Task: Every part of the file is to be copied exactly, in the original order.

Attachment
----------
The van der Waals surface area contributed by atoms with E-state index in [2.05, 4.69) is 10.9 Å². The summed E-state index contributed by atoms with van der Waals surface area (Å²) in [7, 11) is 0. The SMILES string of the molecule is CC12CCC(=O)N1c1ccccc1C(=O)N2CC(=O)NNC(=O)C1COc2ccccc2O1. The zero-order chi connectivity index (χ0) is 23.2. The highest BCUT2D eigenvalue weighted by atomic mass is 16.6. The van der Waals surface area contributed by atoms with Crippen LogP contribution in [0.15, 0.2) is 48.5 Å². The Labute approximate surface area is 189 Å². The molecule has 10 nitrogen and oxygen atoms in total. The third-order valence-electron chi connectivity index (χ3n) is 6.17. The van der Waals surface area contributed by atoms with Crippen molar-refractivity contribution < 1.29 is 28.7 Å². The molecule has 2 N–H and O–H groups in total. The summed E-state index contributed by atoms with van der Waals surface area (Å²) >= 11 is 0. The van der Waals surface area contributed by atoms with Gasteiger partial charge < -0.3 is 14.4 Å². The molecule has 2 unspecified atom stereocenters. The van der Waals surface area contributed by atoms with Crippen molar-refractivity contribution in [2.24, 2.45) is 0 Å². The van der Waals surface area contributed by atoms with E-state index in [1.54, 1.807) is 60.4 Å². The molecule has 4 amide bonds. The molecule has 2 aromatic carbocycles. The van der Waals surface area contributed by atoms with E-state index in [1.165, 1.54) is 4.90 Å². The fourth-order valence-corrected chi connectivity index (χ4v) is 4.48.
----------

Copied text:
The van der Waals surface area contributed by atoms with E-state index in [2.05, 4.69) is 10.9 Å². The summed E-state index contributed by atoms with van der Waals surface area (Å²) in [7, 11) is 0. The SMILES string of the molecule is CC12CCC(=O)N1c1ccccc1C(=O)N2CC(=O)NNC(=O)C1COc2ccccc2O1. The zero-order chi connectivity index (χ0) is 23.2. The highest BCUT2D eigenvalue weighted by atomic mass is 16.6. The van der Waals surface area contributed by atoms with Crippen LogP contribution in [0.15, 0.2) is 48.5 Å². The Labute approximate surface area is 189 Å². The molecule has 10 nitrogen and oxygen atoms in total. The third-order valence-electron chi connectivity index (χ3n) is 6.17. The van der Waals surface area contributed by atoms with Crippen molar-refractivity contribution < 1.29 is 28.7 Å². The molecule has 2 N–H and O–H groups in total. The summed E-state index contributed by atoms with van der Waals surface area (Å²) >= 11 is 0. The van der Waals surface area contributed by atoms with Gasteiger partial charge < -0.3 is 14.4 Å². The molecule has 2 unspecified atom stereocenters. The van der Waals surface area contributed by atoms with Crippen molar-refractivity contribution in [2.24, 2.45) is 0 Å². The van der Waals surface area contributed by atoms with E-state index in [1.54, 1.807) is 60.4 Å². The molecule has 4 amide bonds. The molecule has 2 aromatic carbocycles. The van der Waals surface area contributed by atoms with E-state index in [1.165, 1.54) is 4.90 Å². The fourth-order valence-corrected chi connectivity index (χ4v) is 4.48.